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Angel of Passchendaele
Over 500,000 soldiers had their lives brutally cut short during the four-month battle, which saw the front line move about five miles through the muddy swamps of Flanders. The war poet Siegfried Sassoon later famously wrote: ‘I died in hell – they called it Passchendaele.’
The sheer scale of the human tragedy for so little military gain made it impossible for politicians to defend what had happened. Prime Minister Lloyd George later declared: “Passchendaele was indeed one of the great disasters of the war…No soldier of any intelligence now defends this senseless campaign.”
A very wise man once said that those who do not learn from their history are condemned to repeat it. Therefore, I think it is absolutely right that we should pause to remember this terrible event in the hope that, by doing so, we never let it happen again. Consequently, I think the idea of giving a special Ypres Centenary Coin free of charge as a gift to the nation is a very noble one.
In my humble opinion, the coin itself is well worth the £2.50 it costs to post it to your home. To begin with, it is the most cost effective way to own Raphael Maklouf’s stunning new portrait of Her Majesty the Queen created last year for her 90th Birthday. Without wishing any disrespect to the artists who have tried to capture the likeness Her Majesty on coins in recent years, I challenge anyone to grab a magnifying glass and compare this portrait against any of the others and tell me that Maklouf’s is not superior in every detail.
The generous crown sized 38.60mm diameter has provided internationally renowned coin artist Matt Bonaccorsi with the opportunity to include plenty of fine detail in his design for the reverse. The result is a poignant depiction of a forlorn angel surveying a silent battlefield in which beautiful poppies are reclaiming the ground from twisted rifles and abandoned helmets.
The inscription, from a poem by Ridyard Kipling, is as stark as it is simple; “Lest We Forget”.
The inclusion of an angel on a coin commemorating Passchendaele is appropriate. Throughout the Great War, allied soldiers reported seeing heavenly armies fighting alongside them in the heat of battle. Whilst many of these accounts were later found to be fabrications, the stories were seized upon and widely circulated by people desperate to make sense of the senselessness of the horror they faced.
But there is a real Angel of Passchendaele who has been largely overlooked amidst all the recent publicity and commemorations. And her incredible story is certainly worthy of remembrance.
|"Nurse Nellie Spindler, the real Angel of Passchendale"|
Nellie Spindler was born in Wakefield in 1891 and trained to be a nurse in Leeds. Two years after graduating, she responded to an appeal from the British Army for nurses prepared to go to the front line. In doing so she became one of only a very small group of women to experience the hell of Passchendaele at first hand.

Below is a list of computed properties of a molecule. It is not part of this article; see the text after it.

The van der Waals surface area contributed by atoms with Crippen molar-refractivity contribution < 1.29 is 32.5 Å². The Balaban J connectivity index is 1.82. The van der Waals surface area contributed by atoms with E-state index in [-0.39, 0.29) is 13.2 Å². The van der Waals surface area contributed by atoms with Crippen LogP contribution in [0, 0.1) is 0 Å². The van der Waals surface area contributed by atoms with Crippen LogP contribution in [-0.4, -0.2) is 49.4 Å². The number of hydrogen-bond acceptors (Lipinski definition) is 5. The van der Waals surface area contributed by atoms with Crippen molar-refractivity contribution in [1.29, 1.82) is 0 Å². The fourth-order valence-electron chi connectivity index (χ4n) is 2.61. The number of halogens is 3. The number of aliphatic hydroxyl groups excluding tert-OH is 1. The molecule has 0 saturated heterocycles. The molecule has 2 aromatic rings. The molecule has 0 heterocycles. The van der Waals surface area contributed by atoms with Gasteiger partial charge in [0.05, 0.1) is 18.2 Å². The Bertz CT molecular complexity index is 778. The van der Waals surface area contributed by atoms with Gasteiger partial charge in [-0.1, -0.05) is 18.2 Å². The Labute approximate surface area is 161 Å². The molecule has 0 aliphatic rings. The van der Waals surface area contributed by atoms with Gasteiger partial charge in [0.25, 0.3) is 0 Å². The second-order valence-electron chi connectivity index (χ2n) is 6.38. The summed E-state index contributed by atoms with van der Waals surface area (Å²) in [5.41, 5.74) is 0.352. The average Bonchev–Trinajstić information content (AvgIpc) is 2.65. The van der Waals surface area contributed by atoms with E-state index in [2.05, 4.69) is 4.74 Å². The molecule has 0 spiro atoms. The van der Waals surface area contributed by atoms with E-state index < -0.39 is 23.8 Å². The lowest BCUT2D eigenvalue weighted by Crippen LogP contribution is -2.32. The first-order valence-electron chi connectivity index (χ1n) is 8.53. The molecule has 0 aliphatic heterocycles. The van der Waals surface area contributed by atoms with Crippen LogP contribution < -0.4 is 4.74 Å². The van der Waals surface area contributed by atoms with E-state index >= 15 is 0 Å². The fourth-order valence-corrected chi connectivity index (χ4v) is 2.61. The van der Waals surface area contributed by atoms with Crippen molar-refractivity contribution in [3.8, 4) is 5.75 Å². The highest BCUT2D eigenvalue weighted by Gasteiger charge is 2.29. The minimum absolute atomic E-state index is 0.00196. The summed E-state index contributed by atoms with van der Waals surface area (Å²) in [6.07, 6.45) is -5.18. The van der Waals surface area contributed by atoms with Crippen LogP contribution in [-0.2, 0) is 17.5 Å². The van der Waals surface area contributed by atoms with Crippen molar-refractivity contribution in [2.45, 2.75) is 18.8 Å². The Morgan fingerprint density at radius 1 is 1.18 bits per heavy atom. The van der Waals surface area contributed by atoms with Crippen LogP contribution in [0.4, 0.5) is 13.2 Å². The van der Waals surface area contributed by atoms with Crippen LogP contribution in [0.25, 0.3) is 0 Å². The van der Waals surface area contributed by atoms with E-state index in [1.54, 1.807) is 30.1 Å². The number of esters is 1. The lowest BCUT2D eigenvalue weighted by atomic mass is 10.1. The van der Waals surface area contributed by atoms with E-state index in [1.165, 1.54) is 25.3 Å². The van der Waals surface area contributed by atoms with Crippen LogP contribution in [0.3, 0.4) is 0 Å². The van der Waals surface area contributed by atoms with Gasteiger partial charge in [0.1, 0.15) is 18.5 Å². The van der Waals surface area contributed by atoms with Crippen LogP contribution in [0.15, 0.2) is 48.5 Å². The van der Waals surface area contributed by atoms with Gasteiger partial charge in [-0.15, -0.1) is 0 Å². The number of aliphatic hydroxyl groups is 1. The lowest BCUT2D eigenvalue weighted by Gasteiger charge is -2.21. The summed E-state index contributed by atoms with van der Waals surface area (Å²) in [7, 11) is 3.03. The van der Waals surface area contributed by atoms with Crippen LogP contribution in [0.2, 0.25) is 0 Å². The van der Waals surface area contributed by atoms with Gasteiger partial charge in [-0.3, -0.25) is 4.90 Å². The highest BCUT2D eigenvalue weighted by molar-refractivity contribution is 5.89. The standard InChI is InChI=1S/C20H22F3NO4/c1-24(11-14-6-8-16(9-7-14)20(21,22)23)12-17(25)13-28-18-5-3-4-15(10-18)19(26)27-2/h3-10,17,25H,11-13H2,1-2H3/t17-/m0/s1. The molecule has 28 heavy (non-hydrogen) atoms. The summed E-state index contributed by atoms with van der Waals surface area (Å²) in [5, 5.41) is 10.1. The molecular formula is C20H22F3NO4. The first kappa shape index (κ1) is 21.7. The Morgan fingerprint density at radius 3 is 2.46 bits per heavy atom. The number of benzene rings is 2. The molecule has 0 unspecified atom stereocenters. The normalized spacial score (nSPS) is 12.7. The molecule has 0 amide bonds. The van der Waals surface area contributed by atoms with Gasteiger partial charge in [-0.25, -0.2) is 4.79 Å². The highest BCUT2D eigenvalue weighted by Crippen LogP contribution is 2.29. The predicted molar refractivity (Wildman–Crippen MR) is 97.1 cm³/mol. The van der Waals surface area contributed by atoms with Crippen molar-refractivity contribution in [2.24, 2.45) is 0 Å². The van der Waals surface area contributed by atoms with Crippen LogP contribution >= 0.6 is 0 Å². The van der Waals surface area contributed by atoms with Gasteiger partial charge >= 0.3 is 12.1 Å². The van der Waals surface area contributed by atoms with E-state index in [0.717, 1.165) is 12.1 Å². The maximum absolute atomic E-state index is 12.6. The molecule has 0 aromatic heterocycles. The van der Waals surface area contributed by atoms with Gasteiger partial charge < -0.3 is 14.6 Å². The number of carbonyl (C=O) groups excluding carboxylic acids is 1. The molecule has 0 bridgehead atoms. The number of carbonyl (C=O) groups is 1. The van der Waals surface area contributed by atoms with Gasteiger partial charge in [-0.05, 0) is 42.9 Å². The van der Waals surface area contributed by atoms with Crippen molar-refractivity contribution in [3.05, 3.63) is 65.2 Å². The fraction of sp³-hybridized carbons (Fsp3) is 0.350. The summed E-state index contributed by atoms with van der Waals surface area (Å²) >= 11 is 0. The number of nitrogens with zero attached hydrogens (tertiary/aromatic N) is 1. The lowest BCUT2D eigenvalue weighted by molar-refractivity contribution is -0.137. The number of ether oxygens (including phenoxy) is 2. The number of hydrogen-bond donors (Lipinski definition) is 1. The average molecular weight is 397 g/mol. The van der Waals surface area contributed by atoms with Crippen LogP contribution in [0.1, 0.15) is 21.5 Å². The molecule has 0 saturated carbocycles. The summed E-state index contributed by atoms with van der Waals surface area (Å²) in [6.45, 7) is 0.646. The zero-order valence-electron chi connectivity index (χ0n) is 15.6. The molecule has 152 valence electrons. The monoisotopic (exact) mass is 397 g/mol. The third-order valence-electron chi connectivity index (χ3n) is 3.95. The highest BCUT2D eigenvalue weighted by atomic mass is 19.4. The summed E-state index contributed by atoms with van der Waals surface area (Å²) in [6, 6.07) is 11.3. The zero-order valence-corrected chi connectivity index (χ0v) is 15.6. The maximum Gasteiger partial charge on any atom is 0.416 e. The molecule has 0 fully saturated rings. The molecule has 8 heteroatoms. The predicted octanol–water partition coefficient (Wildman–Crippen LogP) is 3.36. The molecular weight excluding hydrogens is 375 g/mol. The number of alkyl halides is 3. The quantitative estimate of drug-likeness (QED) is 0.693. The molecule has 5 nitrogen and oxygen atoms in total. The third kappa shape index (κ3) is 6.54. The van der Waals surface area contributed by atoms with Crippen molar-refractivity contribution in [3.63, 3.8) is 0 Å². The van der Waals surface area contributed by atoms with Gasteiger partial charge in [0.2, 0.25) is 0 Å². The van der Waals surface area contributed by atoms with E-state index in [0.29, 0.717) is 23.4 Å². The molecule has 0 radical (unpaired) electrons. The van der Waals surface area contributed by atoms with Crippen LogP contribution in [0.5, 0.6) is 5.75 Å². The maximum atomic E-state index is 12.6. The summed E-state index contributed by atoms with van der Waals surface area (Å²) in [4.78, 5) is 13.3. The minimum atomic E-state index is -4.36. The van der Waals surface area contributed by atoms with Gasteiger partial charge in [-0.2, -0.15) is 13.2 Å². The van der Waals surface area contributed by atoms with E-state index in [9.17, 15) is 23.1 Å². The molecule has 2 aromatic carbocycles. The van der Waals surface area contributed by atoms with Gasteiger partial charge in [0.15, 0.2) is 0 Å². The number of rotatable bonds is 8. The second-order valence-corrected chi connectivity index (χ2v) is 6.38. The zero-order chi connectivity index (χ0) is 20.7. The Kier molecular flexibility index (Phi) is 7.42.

Whilst other Casualty Clearing Stations (CCS) were located a safe distance away from the fighting, Nellie’s team specialised in treating abdominal wounds, which required immediate treatment to prevent blood loss, infection and death. Consequently, she was stationed deep within the danger zone at a field hospital at Brandheok on the border between France and Belgium. Located next to a railway and a munitions dump, the area was a frequent target for enemy fire. Nonetheless, Nellie continued to send cheery letters home to her family reassuring them that she was well.
As bombs and bullets rained down all around them, Nurse Spindler and her fellow nurses bravely treated an endless stream of allied casualties who were pulled from the mud and rushed to the field hospital for their only chance of survival.
Then, on the morning of August 21st 1917, three weeks after the campaign began, the hospital was heavily shelled. Shrapnel flew through the tent and Nellie was struck just above the heart. She died in the arms of a colleague twenty minutes later and was buried with full military honours at Lijssenthoek. She is the only woman among more than ten thousand soldiers and airmen laid to rest at that Belgian war cemetery.
Her obituary published in the British Journal of Nursing noted that, “Miss Spindler was very popular during her training, and her loss is deplored by the many friends she made who deeply sympathise with her family in their sorrow."
Two weeks before her tragic death, Nellie Spindler posted her mother a gift; a pendant on a chain. Her mother interpreted it as a sign that her courageous daughter knew that her death was imminent.
The pendant depicted a crying angel.
Lest we forget. Angel of Passchendaele.
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